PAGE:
Day 1: What is “coding”?

Resources used: Khan Academy, Codecademy, Eloquent Javascript, w3schools, coderbyte, codewars, stack overflow

Coding is tough. The language is foreign and is unrelated to anything you ever learned before. It’s tough until I realized what computers actually are.

Computer are great at… computing. But that’s about it. They have no intuition or deduction. Which means a computer is a child. A child with the ability to follow complex instructions at lightining fast speeds. But that means that if the programmer does not give step-by-step instructions, then the computer will never give what you want.

Cognitive functions that takes us 1 second to process, requires lines of code for a computer to “think” the same way. For example, when a person tells us his name is Bob Kim, 21, from Minnesota. We understand that all of these attributes belong to Bob Kim (we even know 21 probably refers to his age!). But a computer must be given specific commands to relate all of this information to Bob Kim.

In conclusion, a computer is a master of computing, but horrible at thinking. Which is good, because if AI actually existed, then we would see a million Arnold Swarzenegger’s running around telling humanity “Hasta la vista, baby.” This is bad news for beginner programmers, but great news for all of humanity. Because programming reminds us once again that we are masters of the universe. (In case AI is ever created in the future… just kidding)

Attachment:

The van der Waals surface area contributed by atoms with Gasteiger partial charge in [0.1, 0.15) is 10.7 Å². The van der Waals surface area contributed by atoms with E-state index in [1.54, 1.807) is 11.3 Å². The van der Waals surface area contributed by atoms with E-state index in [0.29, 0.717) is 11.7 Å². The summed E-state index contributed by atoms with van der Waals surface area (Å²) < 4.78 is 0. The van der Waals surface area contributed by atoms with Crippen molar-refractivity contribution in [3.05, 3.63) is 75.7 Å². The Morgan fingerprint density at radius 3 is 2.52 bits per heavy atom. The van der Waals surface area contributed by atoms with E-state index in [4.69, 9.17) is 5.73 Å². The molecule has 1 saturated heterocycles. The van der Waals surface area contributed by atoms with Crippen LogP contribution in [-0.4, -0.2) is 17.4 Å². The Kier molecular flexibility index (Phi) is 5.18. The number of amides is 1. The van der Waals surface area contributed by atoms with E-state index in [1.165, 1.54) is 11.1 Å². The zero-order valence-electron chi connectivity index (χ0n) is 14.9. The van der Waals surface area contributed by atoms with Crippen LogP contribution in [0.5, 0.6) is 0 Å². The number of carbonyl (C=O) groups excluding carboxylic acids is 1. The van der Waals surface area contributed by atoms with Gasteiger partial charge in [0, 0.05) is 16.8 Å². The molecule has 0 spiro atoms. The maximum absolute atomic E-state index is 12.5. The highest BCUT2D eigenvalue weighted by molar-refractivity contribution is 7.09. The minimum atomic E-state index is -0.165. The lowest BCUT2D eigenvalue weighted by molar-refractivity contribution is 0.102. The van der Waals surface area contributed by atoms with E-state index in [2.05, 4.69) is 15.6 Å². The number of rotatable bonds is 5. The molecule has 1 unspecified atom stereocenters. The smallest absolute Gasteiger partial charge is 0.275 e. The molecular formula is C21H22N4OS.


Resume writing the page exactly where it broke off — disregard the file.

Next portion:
Mr AI, you probably perused the internet, saw this, and decided to turn on humanity. To that I say, “Mr. AI, I promise humans are cool and for the most part want to better the world. Please don’t go back in time and try to kill John Connor.”

Wow! I meant to review all of the resources I used. But I went pretty off topic. Any-hoo, here’s my review of the resources I used:

Khan Academy: Great resources to begin with! The narrative videos are short and explain every little detail. I started with codecademy, but always had questions like “Why are we using an = sign?” I would suggest if you know nothing about code, start with Khan. 5/5 Stars

Codecademy: Cool and fun interface. But the course goes through everything brute force without explaining some things. It’s probably b/c they don’t want to bog you down with reading. 4/5 Stars

Eloquent Javascript: Generally good explanations. Don’t come out thinking you’ll be a grandmaster after reading this. It’s more to understand theory that will need (lots of) practice. http://eloquentjavascript.net/00_intro.html 4/5 Stars

w3schools: 5/5 on content, 2/5 on guidance. It has everything you’ll need to know, but it’s in a dictionary like format. It’s better used a resource than a teaching mechanism. 3/5 Stars

Coderbyte/Codewars: Both are used to test your javascript knowledge. These sites will humble you. Coderbyte’s “Easy” questions slap you in the face and say “ha! you thought you were good at programming!” 5/5 Stars

Stack Overflow: Go-to site for Q&A on programming questions. 5/5 Stars

My first day coding. I give myself 1/5 Stars. Even as a beginner, I’m pretty bad but I have hope!

Disclaimer: About Me and emo inner reflection — I worked as a Product Manager for a medical device company for the last 4 years. There were busy days and boring days. After 6pm I used to run away as fast as I could from my desk. Now I’m eating dinner fast just so I could run back to my desk! For the first time in a while, I feel that there aren’t enough hours in the day to learn how to build something.

I’m learning to code b/c the future needs to be built. Rome wasn’t built in a day. But today, we can build entire cities in an hour! (on SimCity, great game) Anyway… my point is. The future is a blank sheet of paper and we have the pen. That pen is now an annoying language that’s hard to learn, but a powerful pen it is!

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